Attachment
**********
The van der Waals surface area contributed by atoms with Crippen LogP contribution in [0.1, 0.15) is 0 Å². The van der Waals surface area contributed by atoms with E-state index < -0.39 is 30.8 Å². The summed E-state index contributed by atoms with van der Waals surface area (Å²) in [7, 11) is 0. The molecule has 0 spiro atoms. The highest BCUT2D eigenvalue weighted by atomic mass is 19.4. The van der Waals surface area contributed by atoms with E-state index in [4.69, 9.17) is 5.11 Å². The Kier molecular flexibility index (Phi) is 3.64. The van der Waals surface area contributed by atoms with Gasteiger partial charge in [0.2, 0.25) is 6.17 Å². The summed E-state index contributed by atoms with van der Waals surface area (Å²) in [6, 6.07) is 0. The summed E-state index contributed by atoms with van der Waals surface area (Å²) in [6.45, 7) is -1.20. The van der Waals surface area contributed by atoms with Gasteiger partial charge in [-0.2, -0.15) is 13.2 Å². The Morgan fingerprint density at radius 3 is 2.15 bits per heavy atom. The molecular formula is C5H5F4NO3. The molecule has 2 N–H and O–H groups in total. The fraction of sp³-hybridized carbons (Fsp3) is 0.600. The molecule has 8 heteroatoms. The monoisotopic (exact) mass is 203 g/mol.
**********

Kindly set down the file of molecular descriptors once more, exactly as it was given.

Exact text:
The van der Waals surface area contributed by atoms with Crippen LogP contribution in [0.1, 0.15) is 0 Å². The van der Waals surface area contributed by atoms with E-state index < -0.39 is 30.8 Å². The summed E-state index contributed by atoms with van der Waals surface area (Å²) in [7, 11) is 0. The molecule has 0 spiro atoms. The highest BCUT2D eigenvalue weighted by atomic mass is 19.4. The van der Waals surface area contributed by atoms with E-state index in [4.69, 9.17) is 5.11 Å². The Kier molecular flexibility index (Phi) is 3.64. The van der Waals surface area contributed by atoms with Gasteiger partial charge in [0.2, 0.25) is 6.17 Å². The summed E-state index contributed by atoms with van der Waals surface area (Å²) in [6, 6.07) is 0. The summed E-state index contributed by atoms with van der Waals surface area (Å²) in [6.45, 7) is -1.20. The van der Waals surface area contributed by atoms with Gasteiger partial charge in [-0.2, -0.15) is 13.2 Å². The Morgan fingerprint density at radius 3 is 2.15 bits per heavy atom. The molecular formula is C5H5F4NO3. The molecule has 2 N–H and O–H groups in total. The fraction of sp³-hybridized carbons (Fsp3) is 0.600. The molecule has 8 heteroatoms. The monoisotopic (exact) mass is 203 g/mol.